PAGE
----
Women who have been there and done that for the family, now want to come back to the workforce with a bang! These are the women who are currently seeking opportunities to upskill themselves and join the race. They represent an important and underleveraged talent pool for organizations. Catalyst’s report First Step: Women in the World found that organizations that can stem the tide of women leaving the workforce can reap rewards that translate into economic impact even at the national level. According to the report, increasing the levels of female employment comparable to male levels could raise the gross domestic product (GDP) by 5% in the United States, 9% in Brazil, 9% in Japan, 11% in Italy, 12% in the United Arab Emirates, and 27% in India.
Unfortunately, most women find that returning to their careers is much harder than they had anticipated.
Challenges Faced by Women Seeking to Rejoin the Workforce
Working women, in comparison to working men, are still the primary care-givers at home which results in many more interruptions in their careers—both short-term leaves of absence and long-term career breaks.
The challenges faced by women who want to rejoin the workforce include:
- Finding the right opportunities to upskill and update their technical knowledge and other aspects of professional life.
- Policies and process at organization to manage challenges when colleagues have gone ahead of the returning employee on the career ladder.
- Managing emotional and psychological challenges when they have to start at lower role than the one they had before.
- Having an ecosystem to support them to ease back to the workplace like flexi options or childcare support systems.
The Importance of Learning and Development Programs
Learning and development programmes are essential for getting ahead in today’s often hard-to-navigate environment, and these programmes are vital for both men and women who seek to re-enter professional life, as well as new recruits and existing employees. Some of the tools that organizations use are:
- An online portal specifically dedicated to returning women that uses a sound, multistage selection process consistent with the rest of the workforce.
- E-learning tools for women on break which keep them in the loop of the changes happening in companies, the industry and the economy.
- Dedicated on-boarding and trainingmodules designed specifically for employees who are rejoining the workforce.
- ‘Returnships’—Internships which use short-term (6-month) projects for women who were on a break and would like to re-enter the corporate world.
- Buddy systems—Designated “buddies” in the organization who help women on breaks keep in touch with colleagues and the happenings in the organization.
One of the most crucial tools that women can use while seeking to return to the workforce are ‘Returnship’ programs offered by some companies wherein women get to work on the latest projects, using the latest technology. This gives them a fair view of the present industry scenario, thus building their skills, capabilities and confidence. Several reputable companies have returnship programs. The Tata SCIP (Second Career Internship Programme) enables professional women who have taken a long break from the workforce to re-enter the professional sphere. Similarly, Hindustan Unilever has ‘Career By Choice’, which gives women who seek to return to the workforce the opportunity to work on business projects. Participants have the option of flexible hours and often receive guidance from senior people in the company for their assignments.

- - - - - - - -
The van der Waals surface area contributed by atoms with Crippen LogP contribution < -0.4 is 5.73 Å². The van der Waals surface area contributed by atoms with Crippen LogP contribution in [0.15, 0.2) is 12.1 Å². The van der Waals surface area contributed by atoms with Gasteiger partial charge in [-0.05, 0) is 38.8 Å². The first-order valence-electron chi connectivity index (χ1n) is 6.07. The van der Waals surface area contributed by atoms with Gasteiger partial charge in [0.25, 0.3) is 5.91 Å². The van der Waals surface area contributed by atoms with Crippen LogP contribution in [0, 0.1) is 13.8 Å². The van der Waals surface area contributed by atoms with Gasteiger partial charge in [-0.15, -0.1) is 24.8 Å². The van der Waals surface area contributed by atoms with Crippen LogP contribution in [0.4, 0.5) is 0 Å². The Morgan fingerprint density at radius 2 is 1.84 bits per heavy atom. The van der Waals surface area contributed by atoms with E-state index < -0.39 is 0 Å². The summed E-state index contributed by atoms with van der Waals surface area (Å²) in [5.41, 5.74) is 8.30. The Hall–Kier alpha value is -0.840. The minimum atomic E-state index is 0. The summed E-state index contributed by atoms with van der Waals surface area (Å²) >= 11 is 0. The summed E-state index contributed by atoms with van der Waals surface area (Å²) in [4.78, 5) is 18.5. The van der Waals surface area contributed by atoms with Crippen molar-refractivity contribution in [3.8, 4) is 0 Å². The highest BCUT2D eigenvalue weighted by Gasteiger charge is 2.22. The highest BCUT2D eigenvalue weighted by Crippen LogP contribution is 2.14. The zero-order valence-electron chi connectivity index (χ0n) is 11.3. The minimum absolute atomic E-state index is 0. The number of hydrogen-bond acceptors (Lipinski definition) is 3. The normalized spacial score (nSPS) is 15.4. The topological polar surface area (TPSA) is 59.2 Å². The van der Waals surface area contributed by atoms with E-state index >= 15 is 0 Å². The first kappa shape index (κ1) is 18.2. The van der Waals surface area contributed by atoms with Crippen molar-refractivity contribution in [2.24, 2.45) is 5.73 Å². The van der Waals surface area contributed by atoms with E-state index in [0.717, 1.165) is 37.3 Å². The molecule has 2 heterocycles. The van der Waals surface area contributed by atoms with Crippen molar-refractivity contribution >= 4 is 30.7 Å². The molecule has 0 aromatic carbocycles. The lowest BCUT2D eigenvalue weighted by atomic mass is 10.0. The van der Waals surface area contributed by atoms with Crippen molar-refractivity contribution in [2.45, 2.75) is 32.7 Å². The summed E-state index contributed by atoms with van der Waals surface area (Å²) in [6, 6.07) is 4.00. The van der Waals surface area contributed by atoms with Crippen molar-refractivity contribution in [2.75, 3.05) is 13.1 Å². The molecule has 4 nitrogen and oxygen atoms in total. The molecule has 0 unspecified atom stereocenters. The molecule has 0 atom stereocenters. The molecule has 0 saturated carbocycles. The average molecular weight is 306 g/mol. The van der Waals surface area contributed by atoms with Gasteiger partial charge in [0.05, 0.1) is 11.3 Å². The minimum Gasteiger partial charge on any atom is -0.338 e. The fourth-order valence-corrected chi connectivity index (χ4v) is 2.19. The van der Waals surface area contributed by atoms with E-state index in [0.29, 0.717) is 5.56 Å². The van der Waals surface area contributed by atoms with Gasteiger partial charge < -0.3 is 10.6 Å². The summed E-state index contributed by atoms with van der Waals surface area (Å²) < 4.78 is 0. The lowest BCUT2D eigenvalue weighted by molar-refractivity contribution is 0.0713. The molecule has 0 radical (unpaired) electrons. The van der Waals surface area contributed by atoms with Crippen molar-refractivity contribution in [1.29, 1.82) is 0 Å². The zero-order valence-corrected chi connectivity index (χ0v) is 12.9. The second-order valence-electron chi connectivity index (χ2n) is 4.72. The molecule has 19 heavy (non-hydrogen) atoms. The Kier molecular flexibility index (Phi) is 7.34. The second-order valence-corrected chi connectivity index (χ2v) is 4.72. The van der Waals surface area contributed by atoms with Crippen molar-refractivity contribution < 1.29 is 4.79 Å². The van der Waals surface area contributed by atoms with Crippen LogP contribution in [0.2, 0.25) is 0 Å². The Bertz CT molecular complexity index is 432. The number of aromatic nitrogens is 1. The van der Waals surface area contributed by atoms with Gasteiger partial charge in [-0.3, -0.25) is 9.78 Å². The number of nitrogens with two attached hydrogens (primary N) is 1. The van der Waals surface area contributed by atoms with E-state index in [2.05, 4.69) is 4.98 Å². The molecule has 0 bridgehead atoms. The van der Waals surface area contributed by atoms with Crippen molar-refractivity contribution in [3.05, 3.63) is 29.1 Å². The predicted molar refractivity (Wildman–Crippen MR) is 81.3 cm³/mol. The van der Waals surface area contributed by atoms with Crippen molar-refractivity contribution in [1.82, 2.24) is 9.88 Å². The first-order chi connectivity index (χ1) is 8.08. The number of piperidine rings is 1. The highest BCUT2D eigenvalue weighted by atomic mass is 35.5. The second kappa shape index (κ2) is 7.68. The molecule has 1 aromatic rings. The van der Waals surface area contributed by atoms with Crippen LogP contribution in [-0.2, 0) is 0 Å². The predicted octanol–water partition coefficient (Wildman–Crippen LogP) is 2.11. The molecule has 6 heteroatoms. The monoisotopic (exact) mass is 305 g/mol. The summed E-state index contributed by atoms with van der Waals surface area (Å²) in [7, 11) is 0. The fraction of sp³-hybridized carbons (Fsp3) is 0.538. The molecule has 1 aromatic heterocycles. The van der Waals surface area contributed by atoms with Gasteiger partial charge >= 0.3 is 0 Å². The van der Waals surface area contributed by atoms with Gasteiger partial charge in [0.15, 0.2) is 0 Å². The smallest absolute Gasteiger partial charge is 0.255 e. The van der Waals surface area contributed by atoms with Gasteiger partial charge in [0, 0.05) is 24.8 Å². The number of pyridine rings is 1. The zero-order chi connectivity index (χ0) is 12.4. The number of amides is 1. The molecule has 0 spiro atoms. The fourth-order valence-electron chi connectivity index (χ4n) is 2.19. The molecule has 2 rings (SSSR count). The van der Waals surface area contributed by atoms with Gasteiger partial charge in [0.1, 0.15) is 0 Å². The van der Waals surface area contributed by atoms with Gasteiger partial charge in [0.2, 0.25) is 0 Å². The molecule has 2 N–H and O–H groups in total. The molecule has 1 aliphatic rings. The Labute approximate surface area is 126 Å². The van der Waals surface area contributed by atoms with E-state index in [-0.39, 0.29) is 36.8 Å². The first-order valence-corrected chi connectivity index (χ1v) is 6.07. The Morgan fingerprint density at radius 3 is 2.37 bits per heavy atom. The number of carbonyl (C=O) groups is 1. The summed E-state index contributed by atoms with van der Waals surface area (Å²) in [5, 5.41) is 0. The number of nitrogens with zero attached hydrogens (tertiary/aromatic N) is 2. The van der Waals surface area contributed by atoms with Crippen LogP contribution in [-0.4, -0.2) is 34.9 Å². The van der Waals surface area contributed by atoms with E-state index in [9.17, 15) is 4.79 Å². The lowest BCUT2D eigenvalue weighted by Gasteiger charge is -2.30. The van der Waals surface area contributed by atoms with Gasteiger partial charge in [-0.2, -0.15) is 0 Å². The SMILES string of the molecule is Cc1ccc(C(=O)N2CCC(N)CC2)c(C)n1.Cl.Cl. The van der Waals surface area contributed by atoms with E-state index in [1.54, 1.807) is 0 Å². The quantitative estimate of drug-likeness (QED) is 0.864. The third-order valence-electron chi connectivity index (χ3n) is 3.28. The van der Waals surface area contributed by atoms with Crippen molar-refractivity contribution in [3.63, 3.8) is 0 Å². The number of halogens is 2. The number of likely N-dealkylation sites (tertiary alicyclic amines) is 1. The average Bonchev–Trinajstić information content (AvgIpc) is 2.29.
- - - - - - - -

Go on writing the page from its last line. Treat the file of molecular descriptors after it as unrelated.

Additionally, mentorship and sponsorship programs are also vital for getting women back on the professional track. Mentoring is necessary for employee development and advancement so that employees gain feedback and knowledge about new, important unwritten workplace and industry rules. Sponsors are high-level mentors who advocate for their protégés and ensure them of opportunities that make them more visible and help them rise in their careers. Sponsorship can make all the difference: women who had mentors at the top got promoted at the same rate as men who had high-level mentors.
Learning and development programs should focus not just on the women (and building their confidence with respect to skill-building and support) but also on organizational infrastructure and culture changes that are critical to the successful reintegration of talented women. Catalyst’s research indicates that women tend to stay committed to their organizations in comparison to men with the same tenure. This is especially true of working mothers with older children; these women are more likely than working fathers to remain loyal to the companies they work for. Organizations can benefit tremendously from women employees’ loyalty and commitment. Therefore companies should invest more time, money and effort into tapping this particular talent pool. Opportunities provided to women will add to their experience, the benefits of which will be reaped by both the employee as well as the organization.